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Meeting With Chancellor Helmut Schmidt of the Federal Republic of Germany Remarks to Reporters Following the Meeting.

November 20, 1980

THE PRESIDENT. To the American and the German press and to the people that you inform, I'd like to say that we are very delighted again to have Chancellor Helmut Schmidt coming here representing the Federal Republic of Germany, along with Hans-Dietrich Genscher and other members of his party who have meant so much to us during these recent years.

Although quite often the differences that exist between democratic nations and governments are highly publicized and receive a great deal of attention, it's good at a time like this to reemphasize the common basis on which we deal with international problems, the common approach that we have to these problems, the common goals that we seek to achieve, and the ties that bind our countries together and our people together in an unbreakable fashion. We share our commitment to democracy, to freedom, to peace, to the strength of our alliances, to unrestrained international trade, to the enhancement of the ideals that we share.

And I would like to point out today that during this last 4 years since I have been President, we've had a very fruitful and constructive relationship between myself and Chancellor Schmidt and between the two Governments of our great nations.

This is a time of looking to the future: the control of nuclear weapons, the bringing of peace to the Middle East, the proper dealing with the less developed nations of the world, the enhancement of international trade, the control of inflation, the management of the energy problem, the elimination of the waste of energy, and the construction of facilities for producing alternative forms of energy. All these kinds of questions we share, and the ultimate goals and, on almost every occasion, the means to reach those goals are a common commitment of our two people.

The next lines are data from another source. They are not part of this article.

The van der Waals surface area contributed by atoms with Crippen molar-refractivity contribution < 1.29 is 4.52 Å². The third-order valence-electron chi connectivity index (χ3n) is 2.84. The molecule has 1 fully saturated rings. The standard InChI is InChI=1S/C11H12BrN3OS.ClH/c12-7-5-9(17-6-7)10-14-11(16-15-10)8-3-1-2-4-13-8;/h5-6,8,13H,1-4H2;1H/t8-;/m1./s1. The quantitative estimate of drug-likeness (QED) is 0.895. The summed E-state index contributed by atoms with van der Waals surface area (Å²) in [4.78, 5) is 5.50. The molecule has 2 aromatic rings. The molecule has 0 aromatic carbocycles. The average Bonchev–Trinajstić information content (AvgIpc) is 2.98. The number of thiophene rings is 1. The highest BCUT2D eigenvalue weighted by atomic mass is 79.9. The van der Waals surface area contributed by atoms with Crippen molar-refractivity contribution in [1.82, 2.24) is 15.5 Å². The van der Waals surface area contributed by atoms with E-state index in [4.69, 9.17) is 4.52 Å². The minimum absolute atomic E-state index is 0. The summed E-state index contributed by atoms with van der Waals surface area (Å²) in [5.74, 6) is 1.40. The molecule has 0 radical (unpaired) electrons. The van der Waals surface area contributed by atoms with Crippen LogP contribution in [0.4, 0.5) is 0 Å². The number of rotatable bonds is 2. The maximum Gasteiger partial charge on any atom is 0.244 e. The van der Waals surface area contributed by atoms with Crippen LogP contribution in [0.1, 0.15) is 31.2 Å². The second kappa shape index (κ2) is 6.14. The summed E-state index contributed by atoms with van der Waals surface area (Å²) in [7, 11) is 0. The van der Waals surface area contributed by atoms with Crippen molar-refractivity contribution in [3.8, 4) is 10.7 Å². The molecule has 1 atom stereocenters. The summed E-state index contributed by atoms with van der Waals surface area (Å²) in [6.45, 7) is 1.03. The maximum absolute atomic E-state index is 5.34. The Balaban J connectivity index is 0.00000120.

I'm very grateful that we've had the honor and the privilege and the assistance of this visit by Chancellor Schmidt, who's come here to receive a well-deserved award in New York, and I'm also grateful for the personal advice that he's always given to me and the common commitments that we represent among our people.

Chancellor Schmidt, it's an honor to have you in our country again. We look forward to many fruitful years of close cooperation with you and your Government, between our two nations, and we are very grateful for the common goals that we share and have done so well between our countries for the benefit of our people and the world.

Thank you very much. And I'd like to ask Chancellor Schmidt if he would say a few words.

THE CHANCELLOR. This time, Mr. President, I would like to use a little sheet of paper in answering your kind words, a sheet of paper which I've, myself, been working upon this morning.

I would like to thank you very much for what you said this morning, right now, here, and for the long period of cooperation that you and your administration had with our Government and with myself. To listen to you and to talk to you has always been, as much as today, a pleasure and has confirmed to us how close we are to each other, namely, the Federal Republic of Germany on the one hand and the United States of America, their two Governments, and last, but not least, the President and the German Chancellor as persons.

Ladies and gentlemen, I've often called our friendship unshakable, and I want to repeat this here and today in this place that embodies American power and American elegance and also at this time of change in the American Capital.

Your contribution toward the strengthening of the ties which bind us together has been and is significant. You have given the Atlantic relationship a high priority in the policies of your administration, Mr. President, from the very beginning, and you have kept it that way. Of course, the German-American friendship is a very essential ingredient of the Atlantic relationship. We have trusted each other in the past; we have relied upon each other in the past; in the present we shall, and will continue to do so in the future as well. And as long as this remains so, we do not need to lose confidence in our joint future.

Let me thank you, Mr. President, for what you have done and still do. Let me thank you for your friendship, for your trust, your help, your candor. And I would like to, in saluting to the American President, include his aides, secretaries, diplomats, soldiers, armed forces, all those Americans with whom we have worked together over the last 4 years, over the last 30 years, and will work together over the next 4 years and over the next 30 years.

I wish you very heartily all the best, Mr. President.

THE PRESIDENT. Thank you, Chancellor Schmidt.

Note: The President spoke at 1:40 p.m. on the South Lawn of the White House.

Jimmy Carter, Meeting With Chancellor Helmut Schmidt of the Federal Republic of Germany Remarks to Reporters Following the Meeting. Online by Gerhard Peters and John T. Woolley, The American Presidency Project https://www.presidency.ucsb.edu/node/250981

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